OLEAN — If you have ever driven home from work and couldn’t remember part of the ride, don’t panic: You likely experienced a self-hypnotic state.
On Sunday, Anna Bush of the Olean Unitarian Universalist Community will teach people how to harness these powers and use them for the good during a program titled “The Power of Habit and the Subconscious Mind: Make that New Year Resolution Happen!”
The event will be held at 11 a.m. at the Olean Meditation Center at 2275 Dugan Road and is free and open to the public. Those who attend are welcome to bring snacks to share after the one-hour session.
“During the program, I’m going to explain how habits are formed and the subconscious works in relation to habits,” said Ms. Bush, who is a hypnosis and holistic coach with Positive Moves Consulting. “I’m going to introduce people to self-hypnosis. We’re going to walk through the steps for whatever they decide, such as if they want to drink more water every day.”
In learning self-hypnosis skills, participants will be asked to first focus on a specific habit they would like to change or induce. Participants will then be instructed on how to use a one-sentence statement to achieve this goal.
Ms. Bush said she taught simple self-hypnosis skills at a recent luncheon. During the event, people learned how to focus on relaxing during the holidays and not “getting caught up in the commotion” of the season.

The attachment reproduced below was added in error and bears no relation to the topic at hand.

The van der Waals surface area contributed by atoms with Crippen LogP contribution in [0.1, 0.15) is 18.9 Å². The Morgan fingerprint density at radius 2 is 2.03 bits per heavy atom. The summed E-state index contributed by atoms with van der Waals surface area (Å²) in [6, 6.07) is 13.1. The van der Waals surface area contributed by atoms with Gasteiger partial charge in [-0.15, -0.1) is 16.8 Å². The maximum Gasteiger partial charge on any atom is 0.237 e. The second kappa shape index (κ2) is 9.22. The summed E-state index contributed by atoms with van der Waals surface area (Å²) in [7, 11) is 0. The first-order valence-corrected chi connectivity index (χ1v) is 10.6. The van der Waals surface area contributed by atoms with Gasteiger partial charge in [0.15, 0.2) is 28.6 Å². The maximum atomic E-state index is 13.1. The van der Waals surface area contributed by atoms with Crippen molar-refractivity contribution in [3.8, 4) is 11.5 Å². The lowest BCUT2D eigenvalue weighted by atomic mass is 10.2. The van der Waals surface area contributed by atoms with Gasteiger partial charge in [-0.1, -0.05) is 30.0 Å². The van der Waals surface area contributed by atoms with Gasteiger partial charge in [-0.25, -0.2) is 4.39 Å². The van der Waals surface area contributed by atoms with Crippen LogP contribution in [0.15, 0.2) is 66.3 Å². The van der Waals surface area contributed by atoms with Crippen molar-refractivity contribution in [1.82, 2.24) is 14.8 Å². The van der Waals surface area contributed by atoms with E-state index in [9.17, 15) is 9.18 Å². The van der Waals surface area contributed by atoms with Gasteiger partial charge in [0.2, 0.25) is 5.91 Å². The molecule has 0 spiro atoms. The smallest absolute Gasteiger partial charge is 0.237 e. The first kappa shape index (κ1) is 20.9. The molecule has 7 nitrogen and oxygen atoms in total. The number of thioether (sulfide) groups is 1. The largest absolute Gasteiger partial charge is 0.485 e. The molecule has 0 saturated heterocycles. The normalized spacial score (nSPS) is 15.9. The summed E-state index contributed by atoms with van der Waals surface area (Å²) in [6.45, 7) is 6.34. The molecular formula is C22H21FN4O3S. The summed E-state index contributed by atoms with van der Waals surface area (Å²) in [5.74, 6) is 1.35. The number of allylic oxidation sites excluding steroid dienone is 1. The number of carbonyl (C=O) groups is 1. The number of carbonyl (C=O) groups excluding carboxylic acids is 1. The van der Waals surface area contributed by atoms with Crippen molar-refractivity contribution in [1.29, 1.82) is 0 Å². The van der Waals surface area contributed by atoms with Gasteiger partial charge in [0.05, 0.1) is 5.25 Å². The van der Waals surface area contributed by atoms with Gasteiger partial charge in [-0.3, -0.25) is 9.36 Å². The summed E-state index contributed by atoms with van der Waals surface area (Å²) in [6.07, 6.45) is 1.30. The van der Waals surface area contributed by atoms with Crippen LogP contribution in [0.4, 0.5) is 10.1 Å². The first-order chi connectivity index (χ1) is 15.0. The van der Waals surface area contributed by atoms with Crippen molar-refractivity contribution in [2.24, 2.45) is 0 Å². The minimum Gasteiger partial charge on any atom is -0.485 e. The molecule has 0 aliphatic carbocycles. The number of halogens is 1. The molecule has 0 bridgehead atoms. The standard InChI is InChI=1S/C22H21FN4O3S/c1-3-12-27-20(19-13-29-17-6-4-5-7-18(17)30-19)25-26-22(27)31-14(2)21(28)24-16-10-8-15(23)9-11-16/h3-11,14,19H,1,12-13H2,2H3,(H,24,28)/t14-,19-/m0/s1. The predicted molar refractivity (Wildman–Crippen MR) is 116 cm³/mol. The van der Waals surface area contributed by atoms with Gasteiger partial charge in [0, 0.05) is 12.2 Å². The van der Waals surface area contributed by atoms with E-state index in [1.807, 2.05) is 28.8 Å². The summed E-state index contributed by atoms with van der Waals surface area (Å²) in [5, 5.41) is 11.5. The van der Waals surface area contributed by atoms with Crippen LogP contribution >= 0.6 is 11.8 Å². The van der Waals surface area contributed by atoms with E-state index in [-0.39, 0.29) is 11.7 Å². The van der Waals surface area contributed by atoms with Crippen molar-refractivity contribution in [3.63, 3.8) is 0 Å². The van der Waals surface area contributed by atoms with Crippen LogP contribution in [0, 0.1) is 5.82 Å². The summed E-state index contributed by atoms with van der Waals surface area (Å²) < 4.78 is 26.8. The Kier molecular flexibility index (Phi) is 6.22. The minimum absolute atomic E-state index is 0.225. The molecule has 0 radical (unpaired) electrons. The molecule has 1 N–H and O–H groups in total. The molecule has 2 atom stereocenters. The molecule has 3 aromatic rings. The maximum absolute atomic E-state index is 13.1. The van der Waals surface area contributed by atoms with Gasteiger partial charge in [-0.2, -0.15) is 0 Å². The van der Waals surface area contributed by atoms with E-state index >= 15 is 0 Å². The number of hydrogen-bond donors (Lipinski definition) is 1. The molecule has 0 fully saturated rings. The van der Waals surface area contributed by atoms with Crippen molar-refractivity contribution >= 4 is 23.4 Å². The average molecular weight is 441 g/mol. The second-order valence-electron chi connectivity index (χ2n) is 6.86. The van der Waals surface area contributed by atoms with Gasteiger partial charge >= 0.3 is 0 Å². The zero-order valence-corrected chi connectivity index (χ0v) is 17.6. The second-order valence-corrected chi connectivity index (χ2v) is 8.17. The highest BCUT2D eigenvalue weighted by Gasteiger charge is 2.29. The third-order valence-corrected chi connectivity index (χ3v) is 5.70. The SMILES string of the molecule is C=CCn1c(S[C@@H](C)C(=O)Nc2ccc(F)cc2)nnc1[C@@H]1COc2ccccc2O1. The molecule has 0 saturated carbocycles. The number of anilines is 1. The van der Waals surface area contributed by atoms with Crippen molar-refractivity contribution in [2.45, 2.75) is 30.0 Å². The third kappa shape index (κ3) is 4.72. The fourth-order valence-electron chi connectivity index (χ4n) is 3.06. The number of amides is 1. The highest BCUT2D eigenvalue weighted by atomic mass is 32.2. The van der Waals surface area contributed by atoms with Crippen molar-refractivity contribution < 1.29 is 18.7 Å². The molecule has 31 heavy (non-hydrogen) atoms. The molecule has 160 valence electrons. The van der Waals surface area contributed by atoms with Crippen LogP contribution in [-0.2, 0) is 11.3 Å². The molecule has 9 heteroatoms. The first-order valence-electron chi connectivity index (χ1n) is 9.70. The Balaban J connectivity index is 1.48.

“Some people said they were going to remember to rest” through self-hypnosis, she continued. “For myself, I used self-hypnosis to get out of bed” in a more timely manner during the cold winter months.
“I used self-hypnosis to tell myself ‘It is easy for me to joyously get out of bed,’” she said of the one-sentence statement she used to foster the early-morning habit.
Self-hypnosis and hypnosis brings one’s conscious thoughts down to the subconscious level, Ms. Bush said.
“Current research says that we do about 95 percent of what we do on the subconscious level without thinking,” she continued. “Hypnosis is a very natural state. Have you ever driven somewhere and couldn’t remember doing it?”
If so, the individual may have experienced a self-hypnotic state, or mild trance.
Famous athletes such as golf’s Tiger Woods and former boxer Mike Tyson have used self-hypnosis to help them perform better, according to Ms. Bush.
“You’re allowing the subconscious to create this automatic behavior that you want, instead of what you don’t want,” she explained. “So hypnosis is a very natural state; it just depends on how you use it and the different ways to use it.”
Rosanna Bonfilia, a steering committee member with the Unitarian Universalist group, said the congregation has met at the Olean Meditation Center for the past three months.
The group’s services are available at 11 a.m. the first Sunday of each month and at 5 p.m. the third Sunday of each month.
“We accept anyone, regardless of what they believe and don’t believe,” Ms. Bonfilio said.
“Normally during our gatherings, there is singing and lighting of candles for joys and concerns,” Ms. Bush said, adding there are people from New York and Pennsylvania who attend.
(Contact reporter Kate Day Sager at firstname.lastname@example.org)